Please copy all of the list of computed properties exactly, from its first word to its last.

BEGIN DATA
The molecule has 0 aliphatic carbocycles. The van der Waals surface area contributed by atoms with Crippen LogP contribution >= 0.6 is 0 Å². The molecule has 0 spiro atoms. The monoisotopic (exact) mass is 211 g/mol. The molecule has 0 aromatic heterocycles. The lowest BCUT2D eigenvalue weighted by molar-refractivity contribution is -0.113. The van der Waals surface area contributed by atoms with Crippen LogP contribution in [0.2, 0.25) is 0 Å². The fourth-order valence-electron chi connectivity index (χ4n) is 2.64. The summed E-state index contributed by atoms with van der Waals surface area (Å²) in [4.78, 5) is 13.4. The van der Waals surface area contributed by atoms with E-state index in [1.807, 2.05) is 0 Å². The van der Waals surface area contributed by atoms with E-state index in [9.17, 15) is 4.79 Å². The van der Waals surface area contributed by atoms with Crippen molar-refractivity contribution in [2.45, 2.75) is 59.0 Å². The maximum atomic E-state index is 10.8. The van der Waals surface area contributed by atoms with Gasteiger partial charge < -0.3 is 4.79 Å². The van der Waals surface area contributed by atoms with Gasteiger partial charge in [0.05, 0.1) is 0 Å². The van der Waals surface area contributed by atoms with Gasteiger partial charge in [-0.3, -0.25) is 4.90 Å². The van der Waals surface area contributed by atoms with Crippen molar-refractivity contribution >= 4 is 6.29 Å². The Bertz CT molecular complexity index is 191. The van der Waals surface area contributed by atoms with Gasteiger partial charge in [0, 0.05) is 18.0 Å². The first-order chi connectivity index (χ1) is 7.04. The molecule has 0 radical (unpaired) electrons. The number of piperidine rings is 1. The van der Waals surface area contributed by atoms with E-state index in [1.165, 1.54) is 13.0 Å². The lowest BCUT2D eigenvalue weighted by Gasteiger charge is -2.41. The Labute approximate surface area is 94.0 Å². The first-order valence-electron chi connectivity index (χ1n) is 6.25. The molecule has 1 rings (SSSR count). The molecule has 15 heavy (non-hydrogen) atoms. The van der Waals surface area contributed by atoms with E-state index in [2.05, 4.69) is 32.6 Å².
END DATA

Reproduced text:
The molecule has 0 aliphatic carbocycles. The van der Waals surface area contributed by atoms with Crippen LogP contribution >= 0.6 is 0 Å². The molecule has 0 spiro atoms. The monoisotopic (exact) mass is 211 g/mol. The molecule has 0 aromatic heterocycles. The lowest BCUT2D eigenvalue weighted by molar-refractivity contribution is -0.113. The van der Waals surface area contributed by atoms with Crippen LogP contribution in [0.2, 0.25) is 0 Å². The fourth-order valence-electron chi connectivity index (χ4n) is 2.64. The summed E-state index contributed by atoms with van der Waals surface area (Å²) in [4.78, 5) is 13.4. The van der Waals surface area contributed by atoms with E-state index in [1.807, 2.05) is 0 Å². The van der Waals surface area contributed by atoms with E-state index in [9.17, 15) is 4.79 Å². The van der Waals surface area contributed by atoms with Crippen molar-refractivity contribution in [2.45, 2.75) is 59.0 Å². The maximum atomic E-state index is 10.8. The van der Waals surface area contributed by atoms with Gasteiger partial charge < -0.3 is 4.79 Å². The van der Waals surface area contributed by atoms with Gasteiger partial charge in [0.05, 0.1) is 0 Å². The van der Waals surface area contributed by atoms with Gasteiger partial charge in [-0.3, -0.25) is 4.90 Å². The van der Waals surface area contributed by atoms with Crippen molar-refractivity contribution >= 4 is 6.29 Å². The Bertz CT molecular complexity index is 191. The van der Waals surface area contributed by atoms with Gasteiger partial charge in [0, 0.05) is 18.0 Å². The first-order chi connectivity index (χ1) is 7.04. The molecule has 0 radical (unpaired) electrons. The number of piperidine rings is 1. The van der Waals surface area contributed by atoms with E-state index in [1.165, 1.54) is 13.0 Å². The lowest BCUT2D eigenvalue weighted by Gasteiger charge is -2.41. The Labute approximate surface area is 94.0 Å². The first-order valence-electron chi connectivity index (χ1n) is 6.25. The molecule has 1 rings (SSSR count). The molecule has 15 heavy (non-hydrogen) atoms. The van der Waals surface area contributed by atoms with E-state index in [2.05, 4.69) is 32.6 Å².